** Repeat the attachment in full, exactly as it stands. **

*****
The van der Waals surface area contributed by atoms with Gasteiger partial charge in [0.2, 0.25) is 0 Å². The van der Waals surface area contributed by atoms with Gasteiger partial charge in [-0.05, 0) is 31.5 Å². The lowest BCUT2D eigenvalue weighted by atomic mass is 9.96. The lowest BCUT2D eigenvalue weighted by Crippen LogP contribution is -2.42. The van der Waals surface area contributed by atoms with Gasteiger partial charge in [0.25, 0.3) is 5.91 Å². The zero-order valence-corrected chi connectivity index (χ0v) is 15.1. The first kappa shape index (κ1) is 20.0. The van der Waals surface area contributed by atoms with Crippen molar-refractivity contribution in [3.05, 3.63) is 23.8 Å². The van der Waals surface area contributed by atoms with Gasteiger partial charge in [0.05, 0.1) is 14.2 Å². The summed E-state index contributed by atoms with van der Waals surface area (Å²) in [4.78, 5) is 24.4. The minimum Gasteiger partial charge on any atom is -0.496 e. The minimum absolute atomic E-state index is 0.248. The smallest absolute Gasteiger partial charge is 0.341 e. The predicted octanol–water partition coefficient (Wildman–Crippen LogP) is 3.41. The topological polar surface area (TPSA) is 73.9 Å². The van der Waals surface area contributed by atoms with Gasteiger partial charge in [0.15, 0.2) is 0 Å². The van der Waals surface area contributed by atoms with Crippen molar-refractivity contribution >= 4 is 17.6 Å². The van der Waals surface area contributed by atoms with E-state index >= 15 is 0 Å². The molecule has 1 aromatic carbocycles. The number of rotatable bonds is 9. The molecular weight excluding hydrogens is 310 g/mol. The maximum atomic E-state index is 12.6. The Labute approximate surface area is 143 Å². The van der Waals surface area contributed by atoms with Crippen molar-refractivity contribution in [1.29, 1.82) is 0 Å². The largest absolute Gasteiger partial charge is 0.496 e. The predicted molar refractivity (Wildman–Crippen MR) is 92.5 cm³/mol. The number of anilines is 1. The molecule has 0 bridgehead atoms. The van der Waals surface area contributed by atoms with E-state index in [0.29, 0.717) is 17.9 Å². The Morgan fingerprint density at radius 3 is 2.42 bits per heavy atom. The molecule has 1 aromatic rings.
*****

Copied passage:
The van der Waals surface area contributed by atoms with Gasteiger partial charge in [0.2, 0.25) is 0 Å². The van der Waals surface area contributed by atoms with Gasteiger partial charge in [-0.05, 0) is 31.5 Å². The lowest BCUT2D eigenvalue weighted by atomic mass is 9.96. The lowest BCUT2D eigenvalue weighted by Crippen LogP contribution is -2.42. The van der Waals surface area contributed by atoms with Gasteiger partial charge in [0.25, 0.3) is 5.91 Å². The zero-order valence-corrected chi connectivity index (χ0v) is 15.1. The first kappa shape index (κ1) is 20.0. The van der Waals surface area contributed by atoms with Crippen molar-refractivity contribution in [3.05, 3.63) is 23.8 Å². The van der Waals surface area contributed by atoms with Gasteiger partial charge in [0.05, 0.1) is 14.2 Å². The summed E-state index contributed by atoms with van der Waals surface area (Å²) in [4.78, 5) is 24.4. The minimum Gasteiger partial charge on any atom is -0.496 e. The minimum absolute atomic E-state index is 0.248. The smallest absolute Gasteiger partial charge is 0.341 e. The predicted octanol–water partition coefficient (Wildman–Crippen LogP) is 3.41. The topological polar surface area (TPSA) is 73.9 Å². The van der Waals surface area contributed by atoms with Gasteiger partial charge in [0.15, 0.2) is 0 Å². The van der Waals surface area contributed by atoms with Crippen molar-refractivity contribution >= 4 is 17.6 Å². The van der Waals surface area contributed by atoms with E-state index >= 15 is 0 Å². The molecule has 1 aromatic carbocycles. The number of rotatable bonds is 9. The molecular weight excluding hydrogens is 310 g/mol. The maximum atomic E-state index is 12.6. The Labute approximate surface area is 143 Å². The van der Waals surface area contributed by atoms with Crippen molar-refractivity contribution in [1.29, 1.82) is 0 Å². The largest absolute Gasteiger partial charge is 0.496 e. The predicted molar refractivity (Wildman–Crippen MR) is 92.5 cm³/mol. The number of anilines is 1. The molecule has 0 bridgehead atoms. The van der Waals surface area contributed by atoms with E-state index in [0.29, 0.717) is 17.9 Å². The Morgan fingerprint density at radius 3 is 2.42 bits per heavy atom. The molecule has 1 aromatic rings.